It would be hard to argue against the contention that Tequila has been the greatest success story of the spirits industry over the past decade. But it would be utterly impossible to contend that category growth has been entirely balanced and spread over a range of markets and price points.

For brands like Diageo’s Don Julio and Casamigos, astonishingly high revenue growth rates of 25%, 50% or more became the norm; the company freely admitted it literally couldn’t keep up with demand at the peak of the boom. That’s not the case anymore but a settling of the fortunes of the category will be no bad thing in the longer term.

The most remarkable aspect of the rise of agave has been its relative confinement – in terms of rapid growth – to one market (the US) and very elevated price tiers (ultra-premium and above). It’s the kind of growth trajectory that couldn’t – and probably shouldn’t – last forever.

The events of 2023 may not exactly have signalled the end of the Tequila boom in the US but an interruption to the pattern of unprecedented growth is prompting brand owners to take a fresh look at the category. And Diageo is a prime example of that shift in mentality.

We discussed last month that the company was – arguably belatedly – taking Tequila global, targeting the clear potential of Asia and southern Europe and embarking on the ten-year journey of internationalising the category’s appeal that late former CEO Sir Ivan Menezes described several years back.

In the first half of fiscal 2024, Diageo’s net sales for Tequila outside North America and LAC (Latin America & Caribbean) more than doubled. All very well but it says more about how tiny the category is outside the Americas than anything else.

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Tequila has huge potential in these markets but inevitably its progress won’t be entirely linear. We’ve already seen category volumes dip in the UK as perceptions gradually shift from cheap shots and slammers to something more sophisticated and centred on cocktails and sipping.

The same trend will doubtlessly be repeated elsewhere but in some emerging markets it may be that the ‘old’ formula of pushing Tequila as a party spirit will be a winner. A versatile, multi-faceted and flexible approach is a must.

Cheaper Tequila brands could soon get more focus in US

For hard-headed industry watchers considering current market trends, however, this internationalisation process is little more than a temporary distraction. What, they want to know, is happening in the US?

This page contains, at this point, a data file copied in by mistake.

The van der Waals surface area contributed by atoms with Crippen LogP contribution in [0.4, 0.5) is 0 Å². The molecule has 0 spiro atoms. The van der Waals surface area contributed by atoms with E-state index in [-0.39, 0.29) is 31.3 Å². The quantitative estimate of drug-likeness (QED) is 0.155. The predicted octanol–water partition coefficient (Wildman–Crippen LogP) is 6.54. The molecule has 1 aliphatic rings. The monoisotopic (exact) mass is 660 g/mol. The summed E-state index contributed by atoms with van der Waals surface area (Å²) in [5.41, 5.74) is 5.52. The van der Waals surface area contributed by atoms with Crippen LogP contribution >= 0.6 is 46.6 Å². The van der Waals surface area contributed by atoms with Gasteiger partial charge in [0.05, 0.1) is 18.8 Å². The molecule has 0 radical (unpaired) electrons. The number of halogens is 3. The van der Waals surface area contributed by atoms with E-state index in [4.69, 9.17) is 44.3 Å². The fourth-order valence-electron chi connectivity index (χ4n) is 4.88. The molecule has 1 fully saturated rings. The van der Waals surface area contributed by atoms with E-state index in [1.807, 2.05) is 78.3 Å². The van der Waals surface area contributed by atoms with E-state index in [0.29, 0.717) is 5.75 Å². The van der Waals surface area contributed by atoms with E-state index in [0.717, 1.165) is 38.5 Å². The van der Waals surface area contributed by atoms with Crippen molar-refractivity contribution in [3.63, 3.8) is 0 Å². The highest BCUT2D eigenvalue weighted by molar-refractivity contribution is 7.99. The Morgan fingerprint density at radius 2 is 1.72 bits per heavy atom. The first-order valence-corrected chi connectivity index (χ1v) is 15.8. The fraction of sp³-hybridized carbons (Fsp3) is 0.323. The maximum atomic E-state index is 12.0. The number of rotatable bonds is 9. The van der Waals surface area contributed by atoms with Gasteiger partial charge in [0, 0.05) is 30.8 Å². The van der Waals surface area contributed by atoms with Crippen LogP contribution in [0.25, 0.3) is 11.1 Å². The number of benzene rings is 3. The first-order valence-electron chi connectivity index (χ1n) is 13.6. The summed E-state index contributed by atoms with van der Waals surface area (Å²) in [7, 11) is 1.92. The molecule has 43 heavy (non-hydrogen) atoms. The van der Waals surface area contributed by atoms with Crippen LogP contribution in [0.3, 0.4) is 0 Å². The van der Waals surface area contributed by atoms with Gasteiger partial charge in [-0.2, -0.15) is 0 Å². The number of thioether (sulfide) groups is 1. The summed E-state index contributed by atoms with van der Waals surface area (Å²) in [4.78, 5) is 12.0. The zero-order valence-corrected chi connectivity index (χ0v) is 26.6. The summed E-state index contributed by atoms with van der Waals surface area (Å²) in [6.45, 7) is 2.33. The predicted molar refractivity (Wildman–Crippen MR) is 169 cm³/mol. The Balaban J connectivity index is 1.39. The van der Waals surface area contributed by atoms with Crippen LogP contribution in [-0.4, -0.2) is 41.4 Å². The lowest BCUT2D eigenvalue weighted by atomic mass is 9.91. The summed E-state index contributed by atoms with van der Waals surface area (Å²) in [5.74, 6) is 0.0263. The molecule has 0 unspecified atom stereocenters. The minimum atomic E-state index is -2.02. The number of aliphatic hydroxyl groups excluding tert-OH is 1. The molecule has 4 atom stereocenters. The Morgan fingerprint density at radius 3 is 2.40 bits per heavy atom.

Here, too, the shift in thinking and communicating about Tequila is apparent. Leaf back through past Diageo results announcements, and all the talk was of Don Julio and Casamigos, and for understandable reasons, given their scale, growth trajectory and contribution to profit.

Less so in the company’s H1 results announcement and presentations. As Don Julio and Casamigos have cooled – thanks to a combination, I’d argue, of inventory loading, increasing category maturity and consumer caution – a little of the corporate focus has drifted towards the rest of the company’s Tequila stable.

Suddenly the likes of DeLeón, 21 Seeds and Astral are being talked up when previously they barely rated a mention (save, perhaps, in commentary on Diageo’s protracted legal dispute with Sean ‘Diddy’ Combs).

This was also apparent during last week’s CAGNY presentation in Florida, when Diageo CEO Debra Crew told attendees: “Our participation in Tequila is more than Don Julio and Casamigos and we are confident that there is much more to go after. Even though we are the number one player here in the US, household penetration remains lower than other categories, just under two-thirds that of whisky.

“Through DeLeón, which we now fully own, along with Astral and 21 Seeds, our Tequila portfolio extends into the super-premium price tier, enabling us to participate in that booming segment of the category in the US.”

As downtrading goes, a shift from ultra-premium/luxury (Don Julio, Casamigos) to super-premium (DeLeón, 21 Seeds, Astral) is hardly a disaster. That said, market trends and data from 2023 suggest that – for the first time in ages – volume growth was marginally more pronounced for Tequilas priced below the premium level than those above.

That may be a short-lived phenomenon, of course, but it hints at a longer-term maturation of the category that brand owners need to keep a close eye on. Agave’s appeal is particularly powerful among younger age groups such as Gen Z and Millennials, who are more likely to be feeling the economic pain right now. And they may well trade down as a result.

If that analysis is true, it makes the adoption of a portfolio approach across brands and price segments even more important as Tequila matures. Think of Diageo’s approach in Scotch whisky, where it has successfully reacted to macroeconomic and consumer shifts by switching the emphasis to lower-priced products: pushing Black & White in Latin America, when consumers find Johnnie Walker and Buchanan’s too pricey.

We’re not at that stage with agave yet, but it’s starting. As a strategy, it protects the brand equity and profitability of the marquee brands – Don Julio, Casamigos – while preventing consumers from trading down and out of the category altogether.

And for the category, while it may be experiencing some mild growing pains right now, it’s a sign of increasing maturity and the broadening of its appeal. The heady boom days may be all but over but Tequila still has plenty of good times around the corner.